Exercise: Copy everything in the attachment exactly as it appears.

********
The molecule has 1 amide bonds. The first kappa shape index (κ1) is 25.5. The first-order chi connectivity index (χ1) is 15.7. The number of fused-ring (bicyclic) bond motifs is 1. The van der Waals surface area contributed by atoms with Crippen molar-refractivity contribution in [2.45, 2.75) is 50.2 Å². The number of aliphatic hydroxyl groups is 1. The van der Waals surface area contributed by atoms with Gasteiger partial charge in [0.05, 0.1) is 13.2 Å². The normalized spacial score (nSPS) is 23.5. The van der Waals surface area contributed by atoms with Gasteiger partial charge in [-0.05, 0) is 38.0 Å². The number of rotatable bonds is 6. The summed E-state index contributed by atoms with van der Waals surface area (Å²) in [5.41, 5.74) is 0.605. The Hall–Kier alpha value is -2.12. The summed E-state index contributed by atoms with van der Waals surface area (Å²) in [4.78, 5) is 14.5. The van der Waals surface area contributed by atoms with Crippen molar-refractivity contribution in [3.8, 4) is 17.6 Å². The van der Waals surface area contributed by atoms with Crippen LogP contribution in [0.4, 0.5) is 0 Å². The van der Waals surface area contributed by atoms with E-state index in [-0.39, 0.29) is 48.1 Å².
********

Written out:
The molecule has 1 amide bonds. The first kappa shape index (κ1) is 25.5. The first-order chi connectivity index (χ1) is 15.7. The number of fused-ring (bicyclic) bond motifs is 1. The van der Waals surface area contributed by atoms with Crippen molar-refractivity contribution in [2.45, 2.75) is 50.2 Å². The number of aliphatic hydroxyl groups is 1. The van der Waals surface area contributed by atoms with Gasteiger partial charge in [0.05, 0.1) is 13.2 Å². The normalized spacial score (nSPS) is 23.5. The van der Waals surface area contributed by atoms with Gasteiger partial charge in [-0.05, 0) is 38.0 Å². The number of rotatable bonds is 6. The summed E-state index contributed by atoms with van der Waals surface area (Å²) in [5.41, 5.74) is 0.605. The Hall–Kier alpha value is -2.12. The summed E-state index contributed by atoms with van der Waals surface area (Å²) in [4.78, 5) is 14.5. The van der Waals surface area contributed by atoms with Crippen molar-refractivity contribution in [3.8, 4) is 17.6 Å². The van der Waals surface area contributed by atoms with Crippen LogP contribution in [0.4, 0.5) is 0 Å². The van der Waals surface area contributed by atoms with E-state index in [-0.39, 0.29) is 48.1 Å².